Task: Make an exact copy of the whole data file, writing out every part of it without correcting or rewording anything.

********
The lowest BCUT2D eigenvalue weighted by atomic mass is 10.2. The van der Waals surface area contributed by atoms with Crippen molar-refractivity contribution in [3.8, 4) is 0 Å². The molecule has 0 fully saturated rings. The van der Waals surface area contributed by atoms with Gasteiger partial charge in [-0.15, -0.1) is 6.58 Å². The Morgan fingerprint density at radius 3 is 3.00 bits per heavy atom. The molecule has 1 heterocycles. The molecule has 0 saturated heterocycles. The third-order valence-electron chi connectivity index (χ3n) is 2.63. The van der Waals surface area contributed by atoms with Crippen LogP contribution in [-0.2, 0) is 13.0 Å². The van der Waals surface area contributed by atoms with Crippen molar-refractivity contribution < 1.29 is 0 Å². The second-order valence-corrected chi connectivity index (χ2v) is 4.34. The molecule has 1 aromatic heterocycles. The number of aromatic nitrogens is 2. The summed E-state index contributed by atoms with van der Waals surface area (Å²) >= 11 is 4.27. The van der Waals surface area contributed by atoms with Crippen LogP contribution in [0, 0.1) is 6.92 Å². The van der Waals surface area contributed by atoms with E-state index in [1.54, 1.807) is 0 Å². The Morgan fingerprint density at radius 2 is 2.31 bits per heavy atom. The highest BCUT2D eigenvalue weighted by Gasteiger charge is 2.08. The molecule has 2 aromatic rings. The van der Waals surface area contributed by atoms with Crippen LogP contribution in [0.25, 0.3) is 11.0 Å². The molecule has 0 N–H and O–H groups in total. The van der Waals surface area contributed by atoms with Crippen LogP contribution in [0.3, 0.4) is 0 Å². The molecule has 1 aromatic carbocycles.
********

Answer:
The lowest BCUT2D eigenvalue weighted by atomic mass is 10.2. The van der Waals surface area contributed by atoms with Crippen molar-refractivity contribution in [3.8, 4) is 0 Å². The molecule has 0 fully saturated rings. The van der Waals surface area contributed by atoms with Gasteiger partial charge in [-0.15, -0.1) is 6.58 Å². The Morgan fingerprint density at radius 3 is 3.00 bits per heavy atom. The molecule has 1 heterocycles. The molecule has 0 saturated heterocycles. The third-order valence-electron chi connectivity index (χ3n) is 2.63. The van der Waals surface area contributed by atoms with Crippen LogP contribution in [-0.2, 0) is 13.0 Å². The van der Waals surface area contributed by atoms with Crippen molar-refractivity contribution < 1.29 is 0 Å². The second-order valence-corrected chi connectivity index (χ2v) is 4.34. The molecule has 1 aromatic heterocycles. The number of aromatic nitrogens is 2. The summed E-state index contributed by atoms with van der Waals surface area (Å²) >= 11 is 4.27. The van der Waals surface area contributed by atoms with Crippen LogP contribution in [0, 0.1) is 6.92 Å². The van der Waals surface area contributed by atoms with E-state index in [1.54, 1.807) is 0 Å². The Morgan fingerprint density at radius 2 is 2.31 bits per heavy atom. The highest BCUT2D eigenvalue weighted by Gasteiger charge is 2.08. The molecule has 2 aromatic rings. The van der Waals surface area contributed by atoms with Crippen LogP contribution in [0.25, 0.3) is 11.0 Å². The molecule has 0 N–H and O–H groups in total. The van der Waals surface area contributed by atoms with Crippen LogP contribution in [0.3, 0.4) is 0 Å². The molecule has 1 aromatic carbocycles.